These baseless charges have had an immediate and negative impact on not only my in-game reputation but my out of game reputation.

According to Rubal’s statement, “I contacted CCP Dopamine and CCP Falcon to request information about the ban. As of the time of this writing, I have received no response from any one at CCP in response to my repeated inquiries...I will fight these false allegations, restore my reputation and seek all avenues for recourse available to me for these reckless actions.”

Rubal asked CCP to reconsider the punishments handed down to his two in-game associates, writing, “Their bans are wrong, and a travesty. [...] They do not deserve to be banned from the game, even for a year, and I strongly urge CCP to reverse these bans - not only for the sake of those two players but for all of the players who rely upon them.”

The players in question, Pandoralica and Dark Shines, were banned for one year for allegedly acting upon the confidential information said to be given to them by Rubal, as well as having assets and currency on their accounts repossessed or destroyed.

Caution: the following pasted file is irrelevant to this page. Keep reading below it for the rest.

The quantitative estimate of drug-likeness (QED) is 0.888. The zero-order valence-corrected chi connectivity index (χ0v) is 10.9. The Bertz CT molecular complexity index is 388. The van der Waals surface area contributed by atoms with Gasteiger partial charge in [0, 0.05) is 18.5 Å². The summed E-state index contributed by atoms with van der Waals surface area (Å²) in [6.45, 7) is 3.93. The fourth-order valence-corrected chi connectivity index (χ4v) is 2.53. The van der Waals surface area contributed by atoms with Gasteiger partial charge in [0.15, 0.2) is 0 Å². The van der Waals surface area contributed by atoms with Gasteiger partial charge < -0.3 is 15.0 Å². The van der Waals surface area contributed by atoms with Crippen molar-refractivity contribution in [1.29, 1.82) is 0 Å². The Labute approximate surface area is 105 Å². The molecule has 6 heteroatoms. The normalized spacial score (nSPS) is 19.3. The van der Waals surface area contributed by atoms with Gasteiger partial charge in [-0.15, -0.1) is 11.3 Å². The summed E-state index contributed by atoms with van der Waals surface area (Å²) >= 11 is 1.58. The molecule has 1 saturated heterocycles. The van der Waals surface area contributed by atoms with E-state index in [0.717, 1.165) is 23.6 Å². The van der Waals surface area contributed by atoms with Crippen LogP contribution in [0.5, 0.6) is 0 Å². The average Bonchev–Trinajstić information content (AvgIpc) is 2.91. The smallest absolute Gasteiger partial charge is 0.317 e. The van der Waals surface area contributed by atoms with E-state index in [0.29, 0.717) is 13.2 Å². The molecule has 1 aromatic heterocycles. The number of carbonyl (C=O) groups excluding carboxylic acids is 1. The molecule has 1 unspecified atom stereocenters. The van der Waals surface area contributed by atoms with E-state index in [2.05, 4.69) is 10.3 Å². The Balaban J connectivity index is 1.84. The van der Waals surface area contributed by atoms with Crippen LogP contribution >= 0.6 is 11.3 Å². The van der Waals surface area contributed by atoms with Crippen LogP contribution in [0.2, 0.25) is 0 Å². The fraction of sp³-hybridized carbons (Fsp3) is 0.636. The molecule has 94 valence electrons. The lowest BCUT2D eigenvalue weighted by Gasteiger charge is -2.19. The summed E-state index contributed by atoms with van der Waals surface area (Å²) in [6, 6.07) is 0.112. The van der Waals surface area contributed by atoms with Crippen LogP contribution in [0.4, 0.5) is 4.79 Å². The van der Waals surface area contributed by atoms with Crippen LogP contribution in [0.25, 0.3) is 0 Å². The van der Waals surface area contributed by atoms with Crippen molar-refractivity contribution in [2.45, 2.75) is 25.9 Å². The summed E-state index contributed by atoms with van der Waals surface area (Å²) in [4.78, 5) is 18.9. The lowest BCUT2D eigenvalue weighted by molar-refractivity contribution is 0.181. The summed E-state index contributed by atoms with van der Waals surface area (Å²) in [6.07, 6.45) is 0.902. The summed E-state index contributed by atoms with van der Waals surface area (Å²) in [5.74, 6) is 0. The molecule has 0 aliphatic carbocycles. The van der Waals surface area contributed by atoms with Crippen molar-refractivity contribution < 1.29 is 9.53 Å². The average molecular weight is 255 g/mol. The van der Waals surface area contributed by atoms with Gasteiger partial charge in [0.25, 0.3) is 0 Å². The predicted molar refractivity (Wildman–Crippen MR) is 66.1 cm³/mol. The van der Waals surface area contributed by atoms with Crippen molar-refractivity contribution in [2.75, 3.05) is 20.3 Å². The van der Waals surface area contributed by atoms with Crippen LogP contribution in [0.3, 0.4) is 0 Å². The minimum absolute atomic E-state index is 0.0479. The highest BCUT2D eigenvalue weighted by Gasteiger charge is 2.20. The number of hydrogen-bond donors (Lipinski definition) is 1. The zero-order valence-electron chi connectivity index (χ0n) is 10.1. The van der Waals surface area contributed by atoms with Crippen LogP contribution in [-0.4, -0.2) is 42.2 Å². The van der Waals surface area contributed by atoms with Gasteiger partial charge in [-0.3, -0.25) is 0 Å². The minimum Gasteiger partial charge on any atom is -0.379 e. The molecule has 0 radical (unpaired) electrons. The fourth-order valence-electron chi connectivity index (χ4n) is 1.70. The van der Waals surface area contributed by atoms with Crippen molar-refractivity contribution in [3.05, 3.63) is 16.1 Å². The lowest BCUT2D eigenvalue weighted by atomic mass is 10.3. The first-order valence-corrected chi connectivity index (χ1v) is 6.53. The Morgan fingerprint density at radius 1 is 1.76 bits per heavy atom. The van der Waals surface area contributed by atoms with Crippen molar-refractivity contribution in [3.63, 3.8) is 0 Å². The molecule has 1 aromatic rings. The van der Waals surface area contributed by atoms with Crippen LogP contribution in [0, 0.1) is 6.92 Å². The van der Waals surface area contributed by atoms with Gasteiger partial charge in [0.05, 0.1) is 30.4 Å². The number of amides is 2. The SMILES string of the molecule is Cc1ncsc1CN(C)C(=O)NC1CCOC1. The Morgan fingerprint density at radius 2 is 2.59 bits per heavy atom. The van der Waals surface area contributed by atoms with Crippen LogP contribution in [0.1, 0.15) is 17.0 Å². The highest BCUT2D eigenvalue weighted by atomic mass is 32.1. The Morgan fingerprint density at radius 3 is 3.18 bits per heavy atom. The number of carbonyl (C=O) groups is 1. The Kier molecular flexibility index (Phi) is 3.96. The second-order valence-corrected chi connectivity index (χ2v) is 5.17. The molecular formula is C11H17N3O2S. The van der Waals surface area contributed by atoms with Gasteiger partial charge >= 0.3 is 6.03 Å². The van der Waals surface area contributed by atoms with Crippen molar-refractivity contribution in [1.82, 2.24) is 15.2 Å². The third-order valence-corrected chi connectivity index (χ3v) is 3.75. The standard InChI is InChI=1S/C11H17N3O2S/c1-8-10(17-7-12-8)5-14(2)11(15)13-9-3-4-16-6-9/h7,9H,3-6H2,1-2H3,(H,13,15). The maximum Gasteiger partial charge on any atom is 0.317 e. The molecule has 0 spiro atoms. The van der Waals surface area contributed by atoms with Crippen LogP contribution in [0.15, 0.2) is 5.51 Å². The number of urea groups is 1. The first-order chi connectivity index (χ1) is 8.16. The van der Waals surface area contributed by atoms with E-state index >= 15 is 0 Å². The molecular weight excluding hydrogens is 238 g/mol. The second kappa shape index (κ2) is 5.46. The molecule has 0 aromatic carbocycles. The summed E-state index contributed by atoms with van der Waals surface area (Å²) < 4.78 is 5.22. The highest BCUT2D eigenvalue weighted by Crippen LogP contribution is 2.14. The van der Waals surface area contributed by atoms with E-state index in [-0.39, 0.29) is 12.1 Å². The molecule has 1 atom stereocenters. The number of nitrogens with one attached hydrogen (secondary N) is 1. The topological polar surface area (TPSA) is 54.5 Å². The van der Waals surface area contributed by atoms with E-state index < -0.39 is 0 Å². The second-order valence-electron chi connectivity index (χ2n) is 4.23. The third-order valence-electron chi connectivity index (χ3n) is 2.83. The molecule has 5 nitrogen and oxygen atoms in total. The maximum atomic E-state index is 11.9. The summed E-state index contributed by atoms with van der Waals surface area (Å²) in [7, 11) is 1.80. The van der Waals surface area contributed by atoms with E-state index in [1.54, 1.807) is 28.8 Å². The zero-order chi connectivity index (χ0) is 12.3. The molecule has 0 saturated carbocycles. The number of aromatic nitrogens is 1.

Pandoralica and Dark Shines are high-level members of the Initiative alliance, serving in leadership roles and leading Initiative fleets in the game. Recently, Pandoralica famously led the effort to assault and destroy what was considered to be a nearly invulnerable fortress belonging to another player alliance. The loss of these two players will inevitably cause harm to the Initiative’s in-game plans, and potentially the alliance’s future.

Due to the nature of the accusations and the confidential material at their heart, players may never hear the full story. How Rubal will fight the ban and how CCP will respond remains to be seen. In the developer blog, CCP stated that it will be focusing on more education for players elected to the CSM, and take extra time to ensure that all participants are fully aware of the “do’s and don’ts” when operating under an NDA.

For the duration of the current iteration of the CSM, the council will remain a member short. Elections for next year’s council are looming and are expected to begin soon, with details beginning to be released next week, according to the developer blog.